If you are a private landlord whose tenant is not part of the Section 8 program, you’ll need to look to your state’s laws to see whether such victims are protected. Over half of the states followed the federal lead after VAWA, enacting protective laws that sometimes gave victim women the status of a "protected class," like members of a race, religion, and so on.

Most laws required women to substantiate their experience of abuse before being entitled to the laws’ protections, by reporting incidents to the police or obtaining a protective order.

Many states with domestic violence protections nevertheless realized that as sympathetic as one might want to be when domestic violence is concerned, there may come a point when the safety of others is imperiled by the presence of the victim on the property. When that point arrives, landlords should not be expected to subject other residents, staff or even themselves, to physical harm.

For instance, California recently passed a law, which took effect Jan. 1, 2011, that allows landlords to evict a domestic violence victim who, despite having been given a three-day notice to stop allowing the perpetrator access or leave, continues to give the abuser permission to enter the premises.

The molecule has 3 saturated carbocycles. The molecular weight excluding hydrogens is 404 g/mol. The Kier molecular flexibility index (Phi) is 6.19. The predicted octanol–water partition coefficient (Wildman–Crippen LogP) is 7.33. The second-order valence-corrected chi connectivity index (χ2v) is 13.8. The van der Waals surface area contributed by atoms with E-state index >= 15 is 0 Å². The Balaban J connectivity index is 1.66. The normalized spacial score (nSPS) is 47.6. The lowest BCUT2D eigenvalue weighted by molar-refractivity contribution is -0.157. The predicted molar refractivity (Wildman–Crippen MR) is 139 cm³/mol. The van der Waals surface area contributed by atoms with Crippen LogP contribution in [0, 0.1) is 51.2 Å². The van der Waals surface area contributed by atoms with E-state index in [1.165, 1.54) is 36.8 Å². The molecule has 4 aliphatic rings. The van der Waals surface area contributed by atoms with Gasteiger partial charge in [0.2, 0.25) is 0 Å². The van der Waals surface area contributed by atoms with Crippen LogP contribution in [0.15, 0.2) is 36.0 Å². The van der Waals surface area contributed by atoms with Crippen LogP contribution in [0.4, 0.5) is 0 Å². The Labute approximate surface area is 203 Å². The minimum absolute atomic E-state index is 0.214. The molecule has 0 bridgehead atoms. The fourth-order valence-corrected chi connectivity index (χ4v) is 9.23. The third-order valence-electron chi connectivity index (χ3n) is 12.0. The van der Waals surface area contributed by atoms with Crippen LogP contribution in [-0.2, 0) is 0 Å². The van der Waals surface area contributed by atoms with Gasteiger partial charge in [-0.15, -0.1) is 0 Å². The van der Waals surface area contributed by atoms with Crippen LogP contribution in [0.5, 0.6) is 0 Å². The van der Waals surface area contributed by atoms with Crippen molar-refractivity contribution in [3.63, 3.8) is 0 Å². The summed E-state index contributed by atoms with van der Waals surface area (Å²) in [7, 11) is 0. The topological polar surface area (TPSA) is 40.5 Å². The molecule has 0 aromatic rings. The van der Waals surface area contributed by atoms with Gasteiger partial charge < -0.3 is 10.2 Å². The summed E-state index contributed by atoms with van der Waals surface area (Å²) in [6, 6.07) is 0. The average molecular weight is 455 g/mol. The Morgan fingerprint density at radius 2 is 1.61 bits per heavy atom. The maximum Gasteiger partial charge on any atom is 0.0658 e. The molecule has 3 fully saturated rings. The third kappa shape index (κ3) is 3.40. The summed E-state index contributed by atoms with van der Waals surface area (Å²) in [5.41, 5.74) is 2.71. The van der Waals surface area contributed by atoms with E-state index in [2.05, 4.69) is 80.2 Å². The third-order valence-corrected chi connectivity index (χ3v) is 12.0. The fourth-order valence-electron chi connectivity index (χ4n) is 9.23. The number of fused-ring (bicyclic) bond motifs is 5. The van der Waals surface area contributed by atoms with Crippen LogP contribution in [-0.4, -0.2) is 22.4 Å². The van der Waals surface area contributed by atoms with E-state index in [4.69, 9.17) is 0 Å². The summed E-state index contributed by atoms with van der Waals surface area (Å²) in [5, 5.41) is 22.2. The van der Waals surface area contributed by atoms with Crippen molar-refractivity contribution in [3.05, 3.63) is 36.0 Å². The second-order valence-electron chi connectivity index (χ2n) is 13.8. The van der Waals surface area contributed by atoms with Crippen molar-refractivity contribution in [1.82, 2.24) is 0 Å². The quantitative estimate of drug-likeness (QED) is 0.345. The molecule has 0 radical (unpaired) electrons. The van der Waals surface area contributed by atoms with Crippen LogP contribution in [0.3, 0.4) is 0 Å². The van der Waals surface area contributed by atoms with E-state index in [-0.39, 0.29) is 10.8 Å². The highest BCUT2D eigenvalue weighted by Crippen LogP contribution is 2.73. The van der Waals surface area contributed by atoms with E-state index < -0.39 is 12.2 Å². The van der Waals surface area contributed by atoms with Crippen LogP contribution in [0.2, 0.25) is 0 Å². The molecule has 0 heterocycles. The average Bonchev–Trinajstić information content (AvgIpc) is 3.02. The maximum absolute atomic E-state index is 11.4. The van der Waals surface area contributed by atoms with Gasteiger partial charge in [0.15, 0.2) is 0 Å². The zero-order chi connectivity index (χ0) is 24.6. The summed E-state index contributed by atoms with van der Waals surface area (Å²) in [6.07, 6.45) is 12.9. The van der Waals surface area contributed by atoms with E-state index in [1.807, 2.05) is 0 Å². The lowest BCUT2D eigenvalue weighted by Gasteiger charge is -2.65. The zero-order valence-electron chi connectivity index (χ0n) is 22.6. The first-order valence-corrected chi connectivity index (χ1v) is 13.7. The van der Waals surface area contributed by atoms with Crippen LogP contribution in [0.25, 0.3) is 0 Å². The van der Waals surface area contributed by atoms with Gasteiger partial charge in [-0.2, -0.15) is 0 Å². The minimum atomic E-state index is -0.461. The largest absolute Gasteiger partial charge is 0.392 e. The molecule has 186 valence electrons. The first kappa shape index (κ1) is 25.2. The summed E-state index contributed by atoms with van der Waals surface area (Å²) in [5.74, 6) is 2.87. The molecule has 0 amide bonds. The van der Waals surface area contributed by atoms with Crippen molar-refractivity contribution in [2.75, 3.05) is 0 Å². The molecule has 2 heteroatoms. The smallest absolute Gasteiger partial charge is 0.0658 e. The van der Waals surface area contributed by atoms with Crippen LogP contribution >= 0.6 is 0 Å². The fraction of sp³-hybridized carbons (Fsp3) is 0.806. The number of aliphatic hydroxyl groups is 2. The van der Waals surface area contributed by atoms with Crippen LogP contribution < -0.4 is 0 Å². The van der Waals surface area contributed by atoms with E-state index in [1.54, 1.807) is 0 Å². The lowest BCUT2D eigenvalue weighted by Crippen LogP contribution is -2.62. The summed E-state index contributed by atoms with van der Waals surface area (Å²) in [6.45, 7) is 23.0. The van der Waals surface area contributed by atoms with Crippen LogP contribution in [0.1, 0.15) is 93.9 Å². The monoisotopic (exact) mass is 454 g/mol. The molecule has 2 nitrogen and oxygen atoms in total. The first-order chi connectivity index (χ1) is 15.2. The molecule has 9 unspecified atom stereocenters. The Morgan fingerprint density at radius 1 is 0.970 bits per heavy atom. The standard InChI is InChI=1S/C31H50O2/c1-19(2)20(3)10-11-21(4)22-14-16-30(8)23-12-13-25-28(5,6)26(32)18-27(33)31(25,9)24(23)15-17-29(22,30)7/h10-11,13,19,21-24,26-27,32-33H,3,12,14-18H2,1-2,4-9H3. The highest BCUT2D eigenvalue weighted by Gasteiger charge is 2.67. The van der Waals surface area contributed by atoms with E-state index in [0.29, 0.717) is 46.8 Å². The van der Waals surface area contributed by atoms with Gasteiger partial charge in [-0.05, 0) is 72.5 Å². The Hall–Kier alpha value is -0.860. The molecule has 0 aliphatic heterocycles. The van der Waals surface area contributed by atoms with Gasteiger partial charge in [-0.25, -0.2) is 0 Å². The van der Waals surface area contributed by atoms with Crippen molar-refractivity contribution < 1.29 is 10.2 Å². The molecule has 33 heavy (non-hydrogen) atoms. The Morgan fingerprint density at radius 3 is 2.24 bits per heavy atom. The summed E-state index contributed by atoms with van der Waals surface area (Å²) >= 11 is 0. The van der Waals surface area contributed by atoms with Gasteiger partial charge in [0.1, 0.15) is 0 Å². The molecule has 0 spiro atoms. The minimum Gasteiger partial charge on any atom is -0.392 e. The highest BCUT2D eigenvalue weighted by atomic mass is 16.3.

And the landlord has the power to evict if, even in the absence of such permission, the landlord "reasonably believes" that the perpetrator poses a physical threat to other tenants, guests and business invitees, including the victim herself (see California Code of Civil Procedure Section 1161.3(b)).

Oregon and Indiana have similar laws, but like California those states require a threat of physical harm, not simply harm to the property’s reputation.

Finally, suppose you’re in a state without domestic violence protections? If your tenant’s altercations with her ex are severe enough to justify police intervention, chances are they would support a termination based on the tenant’s violation of her legal duty to not disturb the quiet enjoyment of other residents.

Your tenant might find a lawyer who would advance a creative defense, however, arguing that ousting an abused ex-wife amounts to discrimination based on the tenant’s sex or familial status. Whether such an argument would work in your state is anyone’s guess.

Q: We are students in a university town. The city council passed an ordinance that’s intended to curb loud student partying in rented homes. We got charged with violating that ordinance and got fined, and our bible college also hauled us before the student behavior review board. Now, our landlord is using the incident as the basis for evicting us. Isn’t that double jeopardy, being punished twice, if not three times? –Amy D.

A: Although it may feel like the world is piling on, I don’t think you’ll be able to avoid the municipal fine or the college’s sanction based on a claim of double jeopardy. As for your landlord, maybe your best approach is to throw yourself on the mercy of the court.